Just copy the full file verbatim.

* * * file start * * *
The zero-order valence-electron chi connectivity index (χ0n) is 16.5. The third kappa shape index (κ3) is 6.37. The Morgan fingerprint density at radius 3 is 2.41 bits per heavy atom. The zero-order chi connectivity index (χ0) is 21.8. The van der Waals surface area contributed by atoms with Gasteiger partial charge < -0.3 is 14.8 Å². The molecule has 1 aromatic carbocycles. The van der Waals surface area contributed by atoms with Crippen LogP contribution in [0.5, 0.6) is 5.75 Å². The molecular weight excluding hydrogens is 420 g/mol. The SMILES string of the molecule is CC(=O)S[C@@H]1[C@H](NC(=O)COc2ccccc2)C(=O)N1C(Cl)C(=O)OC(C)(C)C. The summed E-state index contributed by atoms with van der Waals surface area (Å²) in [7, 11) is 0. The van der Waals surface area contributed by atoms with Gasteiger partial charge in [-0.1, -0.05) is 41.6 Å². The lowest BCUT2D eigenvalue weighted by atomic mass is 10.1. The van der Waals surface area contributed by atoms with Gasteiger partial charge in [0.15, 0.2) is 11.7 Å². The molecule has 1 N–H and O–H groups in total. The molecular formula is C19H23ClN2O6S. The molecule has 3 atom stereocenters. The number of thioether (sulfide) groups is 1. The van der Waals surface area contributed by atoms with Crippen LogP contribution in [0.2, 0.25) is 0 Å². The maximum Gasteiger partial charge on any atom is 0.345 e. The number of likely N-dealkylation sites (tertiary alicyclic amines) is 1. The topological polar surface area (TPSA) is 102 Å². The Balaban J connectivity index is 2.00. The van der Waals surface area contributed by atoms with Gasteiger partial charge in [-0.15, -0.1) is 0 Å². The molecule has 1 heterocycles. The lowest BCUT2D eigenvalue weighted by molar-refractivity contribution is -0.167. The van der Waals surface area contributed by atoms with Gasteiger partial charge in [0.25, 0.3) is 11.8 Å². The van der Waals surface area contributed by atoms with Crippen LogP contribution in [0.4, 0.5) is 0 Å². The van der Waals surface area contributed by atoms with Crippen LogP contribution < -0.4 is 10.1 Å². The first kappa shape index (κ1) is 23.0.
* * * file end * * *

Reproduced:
The zero-order valence-electron chi connectivity index (χ0n) is 16.5. The third kappa shape index (κ3) is 6.37. The Morgan fingerprint density at radius 3 is 2.41 bits per heavy atom. The zero-order chi connectivity index (χ0) is 21.8. The van der Waals surface area contributed by atoms with Gasteiger partial charge < -0.3 is 14.8 Å². The molecule has 1 aromatic carbocycles. The van der Waals surface area contributed by atoms with Crippen LogP contribution in [0.5, 0.6) is 5.75 Å². The molecular weight excluding hydrogens is 420 g/mol. The SMILES string of the molecule is CC(=O)S[C@@H]1[C@H](NC(=O)COc2ccccc2)C(=O)N1C(Cl)C(=O)OC(C)(C)C. The summed E-state index contributed by atoms with van der Waals surface area (Å²) in [7, 11) is 0. The van der Waals surface area contributed by atoms with Gasteiger partial charge in [-0.1, -0.05) is 41.6 Å². The lowest BCUT2D eigenvalue weighted by atomic mass is 10.1. The van der Waals surface area contributed by atoms with Gasteiger partial charge in [0.15, 0.2) is 11.7 Å². The molecule has 1 N–H and O–H groups in total. The molecular formula is C19H23ClN2O6S. The molecule has 3 atom stereocenters. The number of thioether (sulfide) groups is 1. The van der Waals surface area contributed by atoms with Crippen LogP contribution in [0.2, 0.25) is 0 Å². The maximum Gasteiger partial charge on any atom is 0.345 e. The number of likely N-dealkylation sites (tertiary alicyclic amines) is 1. The topological polar surface area (TPSA) is 102 Å². The Balaban J connectivity index is 2.00. The van der Waals surface area contributed by atoms with Gasteiger partial charge in [-0.15, -0.1) is 0 Å². The molecule has 1 heterocycles. The lowest BCUT2D eigenvalue weighted by molar-refractivity contribution is -0.167. The van der Waals surface area contributed by atoms with Gasteiger partial charge in [0.25, 0.3) is 11.8 Å². The van der Waals surface area contributed by atoms with Crippen LogP contribution in [0.4, 0.5) is 0 Å². The van der Waals surface area contributed by atoms with Crippen LogP contribution < -0.4 is 10.1 Å². The first kappa shape index (κ1) is 23.0.